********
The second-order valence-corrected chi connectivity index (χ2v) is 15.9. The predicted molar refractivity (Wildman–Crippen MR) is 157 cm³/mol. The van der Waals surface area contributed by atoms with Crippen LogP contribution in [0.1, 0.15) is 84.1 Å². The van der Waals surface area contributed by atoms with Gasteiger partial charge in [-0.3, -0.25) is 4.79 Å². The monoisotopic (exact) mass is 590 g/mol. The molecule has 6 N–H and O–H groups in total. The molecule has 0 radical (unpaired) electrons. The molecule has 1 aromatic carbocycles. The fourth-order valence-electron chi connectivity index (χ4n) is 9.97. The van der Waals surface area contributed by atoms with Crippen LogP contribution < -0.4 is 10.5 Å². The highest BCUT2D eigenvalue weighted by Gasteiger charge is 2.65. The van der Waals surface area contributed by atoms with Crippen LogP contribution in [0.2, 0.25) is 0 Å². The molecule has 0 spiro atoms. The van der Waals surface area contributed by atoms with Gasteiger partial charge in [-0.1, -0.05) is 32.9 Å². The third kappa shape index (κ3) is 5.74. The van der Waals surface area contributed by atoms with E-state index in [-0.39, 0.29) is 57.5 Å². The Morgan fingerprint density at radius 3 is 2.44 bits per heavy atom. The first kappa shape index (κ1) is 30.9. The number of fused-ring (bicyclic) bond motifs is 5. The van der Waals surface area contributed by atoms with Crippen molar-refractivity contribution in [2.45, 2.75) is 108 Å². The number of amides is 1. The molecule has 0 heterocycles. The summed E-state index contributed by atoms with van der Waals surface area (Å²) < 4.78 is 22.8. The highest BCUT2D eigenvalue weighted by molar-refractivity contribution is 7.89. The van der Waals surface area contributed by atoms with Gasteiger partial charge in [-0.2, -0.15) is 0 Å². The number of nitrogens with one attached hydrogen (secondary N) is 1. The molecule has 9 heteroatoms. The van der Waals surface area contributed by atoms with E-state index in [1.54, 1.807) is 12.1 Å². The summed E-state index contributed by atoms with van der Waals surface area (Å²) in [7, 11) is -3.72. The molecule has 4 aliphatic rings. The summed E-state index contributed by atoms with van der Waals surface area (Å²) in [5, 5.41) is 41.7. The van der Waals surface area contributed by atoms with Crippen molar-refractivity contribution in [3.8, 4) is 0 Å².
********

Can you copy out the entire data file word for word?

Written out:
The second-order valence-corrected chi connectivity index (χ2v) is 15.9. The predicted molar refractivity (Wildman–Crippen MR) is 157 cm³/mol. The van der Waals surface area contributed by atoms with Crippen LogP contribution in [0.1, 0.15) is 84.1 Å². The van der Waals surface area contributed by atoms with Gasteiger partial charge in [-0.3, -0.25) is 4.79 Å². The monoisotopic (exact) mass is 590 g/mol. The molecule has 6 N–H and O–H groups in total. The molecule has 0 radical (unpaired) electrons. The molecule has 1 aromatic carbocycles. The fourth-order valence-electron chi connectivity index (χ4n) is 9.97. The van der Waals surface area contributed by atoms with Crippen LogP contribution < -0.4 is 10.5 Å². The highest BCUT2D eigenvalue weighted by Gasteiger charge is 2.65. The van der Waals surface area contributed by atoms with Crippen LogP contribution in [0.2, 0.25) is 0 Å². The molecule has 0 spiro atoms. The van der Waals surface area contributed by atoms with Gasteiger partial charge in [-0.1, -0.05) is 32.9 Å². The third kappa shape index (κ3) is 5.74. The van der Waals surface area contributed by atoms with E-state index in [-0.39, 0.29) is 57.5 Å². The Morgan fingerprint density at radius 3 is 2.44 bits per heavy atom. The first kappa shape index (κ1) is 30.9. The number of fused-ring (bicyclic) bond motifs is 5. The van der Waals surface area contributed by atoms with Crippen molar-refractivity contribution in [2.45, 2.75) is 108 Å². The number of amides is 1. The molecule has 0 heterocycles. The summed E-state index contributed by atoms with van der Waals surface area (Å²) < 4.78 is 22.8. The highest BCUT2D eigenvalue weighted by molar-refractivity contribution is 7.89. The van der Waals surface area contributed by atoms with Gasteiger partial charge in [-0.2, -0.15) is 0 Å². The number of nitrogens with one attached hydrogen (secondary N) is 1. The molecule has 9 heteroatoms. The van der Waals surface area contributed by atoms with E-state index in [1.54, 1.807) is 12.1 Å². The summed E-state index contributed by atoms with van der Waals surface area (Å²) in [7, 11) is -3.72. The molecule has 4 aliphatic rings. The summed E-state index contributed by atoms with van der Waals surface area (Å²) in [5, 5.41) is 41.7. The van der Waals surface area contributed by atoms with Crippen molar-refractivity contribution in [3.8, 4) is 0 Å².